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            Chapters 7, 8 and 9 in Dan Gillmor’s “We the media” were very interesting chapters that informed the readers more about modern technology..

Chapter 7  talked about how citizen journalism and how it can open completely new doors in the field of journalism. Citizen journalism means more freedom, they have the liberty to expressed his or her thoughts in anyway. For example, blogging about personal experiences. Gillmor alsmo mentions wikipedia and about wiki’s in general. He mentions wiki is the largest reference in today’s time and Google is trying to challene it by becoming the largest information organizer in the high tech industry.Chapter 8 was very similar to “did you know 2.0″. It basically talks about the role of media or the evolution of media. Gilmore mentions  Moore’s law and how technology is just growing everyday.

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Dan Gillmor the author of “We the Media” has brought
us insights relating to technology and media. It would
be interesting to see how Wiki media will evolve in
the future, as it seems to be the largest online
reference now. At the same time, Google is trying to
challenge to becoming the largest information
organizer in the high tech industry. There is going to
be information war in the Internet.

At some point, people have all the freedom to voice
their opinions either through blogs or online forums
alike. Many well known online news media companies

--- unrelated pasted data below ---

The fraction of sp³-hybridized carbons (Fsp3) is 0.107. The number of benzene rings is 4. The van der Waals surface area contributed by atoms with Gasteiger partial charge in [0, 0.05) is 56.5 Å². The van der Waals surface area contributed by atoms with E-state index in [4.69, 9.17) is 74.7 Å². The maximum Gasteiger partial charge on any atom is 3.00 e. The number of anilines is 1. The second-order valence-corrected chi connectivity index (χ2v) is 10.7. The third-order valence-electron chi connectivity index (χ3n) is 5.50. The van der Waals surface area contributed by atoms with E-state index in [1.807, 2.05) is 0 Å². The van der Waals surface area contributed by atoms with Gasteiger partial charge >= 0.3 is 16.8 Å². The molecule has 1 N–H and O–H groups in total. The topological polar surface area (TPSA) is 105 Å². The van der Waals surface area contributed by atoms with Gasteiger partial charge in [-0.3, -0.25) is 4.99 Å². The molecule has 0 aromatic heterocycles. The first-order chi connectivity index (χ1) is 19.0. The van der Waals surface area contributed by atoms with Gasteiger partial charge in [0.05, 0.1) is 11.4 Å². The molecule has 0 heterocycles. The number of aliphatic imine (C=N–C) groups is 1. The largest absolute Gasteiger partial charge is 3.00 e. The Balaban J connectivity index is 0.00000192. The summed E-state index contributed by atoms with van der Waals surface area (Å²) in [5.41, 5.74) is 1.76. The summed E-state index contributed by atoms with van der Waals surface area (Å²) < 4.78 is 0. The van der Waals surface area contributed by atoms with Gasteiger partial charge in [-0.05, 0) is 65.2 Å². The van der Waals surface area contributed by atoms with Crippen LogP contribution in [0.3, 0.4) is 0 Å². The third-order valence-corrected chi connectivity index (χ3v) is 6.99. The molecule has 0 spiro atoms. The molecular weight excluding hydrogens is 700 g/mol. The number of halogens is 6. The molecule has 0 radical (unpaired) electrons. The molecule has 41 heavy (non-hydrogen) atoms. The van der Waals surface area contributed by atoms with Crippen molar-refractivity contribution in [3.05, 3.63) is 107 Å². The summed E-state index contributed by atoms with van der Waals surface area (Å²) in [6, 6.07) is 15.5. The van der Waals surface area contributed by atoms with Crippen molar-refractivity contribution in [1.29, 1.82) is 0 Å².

such as CNN, MSNBC, etc have adapted this trend. As
the information channels quickly reach audience, it
could greatly affect the way people make decision
through their daily life. For example, people make
decision on what they eat, shop, or drive based on the
opinions or reviews they could possibility find
online. People even become like or dislike on certain
things based on the information and opinions gathered
from the Internet.

People enjoy freedom of speech, however not every
country gives that kind of freedom. Likewise, the
search giant Google or media giant CNN can only report
up to a level about the news or information in China.
The news information are getting to audiences at a
much faster rate, almost instantly as it is happening.
People subscribe to web services such as syndication
feed which updates the news headlines on regular
basis. News media sometimes tend to draw audiences
attentions by exaggerating the effect of the events,
hence the media can get wider audience on the issue.

Savvy bloggers and Internet users need to learn what
is the correct information from rumors. As the
information become more readily available to
audiences, people need to learn as quickly as email
filters to determine what information are important to
them.

After reading more and more chapters of We The Media, the topics and ideas that Gilmore mentions keeps me thinking. It is truly inspiring to read about how everyday people now with today’s technology can become journalists and the world of writing is much more open and available to everyone. I never realized how restrictive writing was for journalists in the past, and how different it is today. Today, there is such a liberty and freedom felt and expressed that it is mind boggling. When Gilmore wrote about how amazing it was that new technologies were everywhere, camera were in all places, and in the smallest gadgets. He mentioned how his phone has a built in camera, and laptops have built in cameras. The world is growing exponentially and who knows where it will be in the future! It has already grown so much since the days when journalists were fired and got into serious trouble for expressing their views to the masses.